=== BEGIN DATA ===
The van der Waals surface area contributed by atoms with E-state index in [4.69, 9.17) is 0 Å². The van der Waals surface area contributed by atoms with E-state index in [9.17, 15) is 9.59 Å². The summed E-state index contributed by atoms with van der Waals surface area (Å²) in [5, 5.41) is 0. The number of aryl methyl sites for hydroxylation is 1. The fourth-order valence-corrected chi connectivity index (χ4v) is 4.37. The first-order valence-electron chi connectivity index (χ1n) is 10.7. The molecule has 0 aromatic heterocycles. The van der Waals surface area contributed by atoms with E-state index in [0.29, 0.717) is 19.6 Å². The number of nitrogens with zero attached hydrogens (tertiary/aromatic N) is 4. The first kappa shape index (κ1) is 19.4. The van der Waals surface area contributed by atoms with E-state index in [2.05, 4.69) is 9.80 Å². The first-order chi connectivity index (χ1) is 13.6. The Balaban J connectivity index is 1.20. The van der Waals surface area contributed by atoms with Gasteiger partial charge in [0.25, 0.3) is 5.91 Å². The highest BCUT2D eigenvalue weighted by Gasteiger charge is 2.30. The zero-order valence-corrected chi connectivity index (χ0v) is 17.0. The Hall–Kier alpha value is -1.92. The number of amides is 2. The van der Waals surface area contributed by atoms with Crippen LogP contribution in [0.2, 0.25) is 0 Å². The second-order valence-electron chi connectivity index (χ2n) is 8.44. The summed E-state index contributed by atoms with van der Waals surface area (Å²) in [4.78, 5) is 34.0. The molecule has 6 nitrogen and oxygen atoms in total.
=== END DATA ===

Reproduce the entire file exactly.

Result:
The van der Waals surface area contributed by atoms with E-state index in [4.69, 9.17) is 0 Å². The van der Waals surface area contributed by atoms with E-state index in [9.17, 15) is 9.59 Å². The summed E-state index contributed by atoms with van der Waals surface area (Å²) in [5, 5.41) is 0. The number of aryl methyl sites for hydroxylation is 1. The fourth-order valence-corrected chi connectivity index (χ4v) is 4.37. The first-order valence-electron chi connectivity index (χ1n) is 10.7. The molecule has 0 aromatic heterocycles. The van der Waals surface area contributed by atoms with E-state index in [0.29, 0.717) is 19.6 Å². The number of nitrogens with zero attached hydrogens (tertiary/aromatic N) is 4. The first kappa shape index (κ1) is 19.4. The van der Waals surface area contributed by atoms with E-state index in [2.05, 4.69) is 9.80 Å². The first-order chi connectivity index (χ1) is 13.6. The Balaban J connectivity index is 1.20. The van der Waals surface area contributed by atoms with Gasteiger partial charge in [0.25, 0.3) is 5.91 Å². The highest BCUT2D eigenvalue weighted by Gasteiger charge is 2.30. The zero-order valence-corrected chi connectivity index (χ0v) is 17.0. The Hall–Kier alpha value is -1.92. The number of amides is 2. The van der Waals surface area contributed by atoms with Crippen LogP contribution in [0.2, 0.25) is 0 Å². The second-order valence-electron chi connectivity index (χ2n) is 8.44. The summed E-state index contributed by atoms with van der Waals surface area (Å²) in [4.78, 5) is 34.0. The molecule has 6 nitrogen and oxygen atoms in total.